On November 19, 2013, the Lawyers’ Committee for Civil Rights of the San Francisco Bay Area and co-counsel at Davis Wright Tremaine LLP has reached a settlement, signed by the presiding judge, in Martins v. United States Citizenship and Immigration Services (USCIS), which challenged the agency’s withholding of asylum interview notes, taken by asylum officers to document the content of the interviews of asylum applicants.

The lawsuit, filed earlier this year, challenged the withholding of the notes under the Freedom of Information Act (FOIA) in the cases of ten individual clients represented by the plaintiff, immigration attorney Jeffrey Martins, and also challenged the agency’s policy and practice of withholding the notes as a categorical matter. In July, the plaintiff won his motion for a preliminary injunction, and the government then produced the notes – without any redactions – for all ten of the asylum seekers whose notes were specifically at issue in the litigation.

According to American Immigration Lawyers Association (AILA), the settlement brings an end to the underlying policy and practice that has affected asylum applicants and their legal representatives across the country. Under the settlement agreement, USCIS must instruct all officers, employees, and agents involved in the processing of FOIA requests that asylum officer interview notes – the records reflecting information, instructions, and questions asked by officers and responses given by applicants in asylum interviews – are not by their nature and status protected by the deliberative process privilege as a general matter and thus are to be produced under FOIA. This training must be completed within three months of the settlement agreement. USCIS must demonstrate its compliance to the court with the settlement after 3 months.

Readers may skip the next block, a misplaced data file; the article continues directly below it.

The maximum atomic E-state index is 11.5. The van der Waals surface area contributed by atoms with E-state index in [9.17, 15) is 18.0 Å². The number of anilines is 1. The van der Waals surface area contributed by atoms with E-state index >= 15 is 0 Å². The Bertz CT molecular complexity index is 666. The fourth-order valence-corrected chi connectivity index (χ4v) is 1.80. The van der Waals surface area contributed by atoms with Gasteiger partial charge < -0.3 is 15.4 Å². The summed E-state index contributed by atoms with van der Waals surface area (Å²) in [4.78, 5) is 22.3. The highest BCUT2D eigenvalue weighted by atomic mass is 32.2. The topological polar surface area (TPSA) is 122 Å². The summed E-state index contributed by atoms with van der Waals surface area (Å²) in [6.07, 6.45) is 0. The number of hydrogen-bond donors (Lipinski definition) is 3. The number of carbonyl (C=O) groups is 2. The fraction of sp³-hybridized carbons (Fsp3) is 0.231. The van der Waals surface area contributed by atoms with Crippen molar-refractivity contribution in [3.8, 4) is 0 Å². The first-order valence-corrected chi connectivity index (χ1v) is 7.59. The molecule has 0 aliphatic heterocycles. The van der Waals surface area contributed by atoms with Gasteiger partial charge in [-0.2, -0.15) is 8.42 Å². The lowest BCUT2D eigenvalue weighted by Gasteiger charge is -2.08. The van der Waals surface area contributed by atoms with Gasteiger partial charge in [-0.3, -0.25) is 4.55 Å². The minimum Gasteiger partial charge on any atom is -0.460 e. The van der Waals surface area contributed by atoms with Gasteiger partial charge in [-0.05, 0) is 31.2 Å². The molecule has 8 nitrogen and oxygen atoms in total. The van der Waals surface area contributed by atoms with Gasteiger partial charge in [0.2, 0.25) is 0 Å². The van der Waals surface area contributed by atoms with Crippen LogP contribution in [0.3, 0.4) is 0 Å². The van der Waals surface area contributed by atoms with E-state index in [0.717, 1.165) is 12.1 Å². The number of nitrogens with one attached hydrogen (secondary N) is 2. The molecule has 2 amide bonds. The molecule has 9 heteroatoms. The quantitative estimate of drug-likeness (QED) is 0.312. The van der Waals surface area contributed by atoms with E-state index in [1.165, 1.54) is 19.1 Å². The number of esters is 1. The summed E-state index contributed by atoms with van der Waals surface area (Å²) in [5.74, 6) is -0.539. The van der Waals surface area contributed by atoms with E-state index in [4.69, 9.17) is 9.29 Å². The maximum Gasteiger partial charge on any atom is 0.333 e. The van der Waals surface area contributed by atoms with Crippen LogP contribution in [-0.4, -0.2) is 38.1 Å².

Asylum interview notes are an important part of the asylum applicant’s file.  Especially if you only hire a lawyer after your case is referred to immigration court, it is crucial for your attorney to have a full understanding of what happened during your initial asylum interview. A good asylum lawyer will use that knowledge to evaluate the strengths and weaknesses of your case and provide you with the best representation possible.

Attorneys at I.S. Law Firm thoroughly prepare every client for their interviews and court hearings. We collect country condition reports and submit memorandum in support of every asylum petition we handle. At the asylum interview or court hearing, our attorney makes sure that our client’s case is adequately presented and there are no misunderstandings or confusion. Although every case is unique and the same results cannot be guaranteed in your specific case, our firm has over 95% success rate from asylum offices around the country. We pay individual attention to every client, make every case personal to us, and put all of our efforts to not just do our job, but to win every case.

Professionals at I.S. Law Firm have helped many people from different countries to obtain asylum in the United States. If you think you may qualify for asylum, or to explore other immigration options, please contact us by phone at +1-703-527-1779 or via e-mail: [email protected].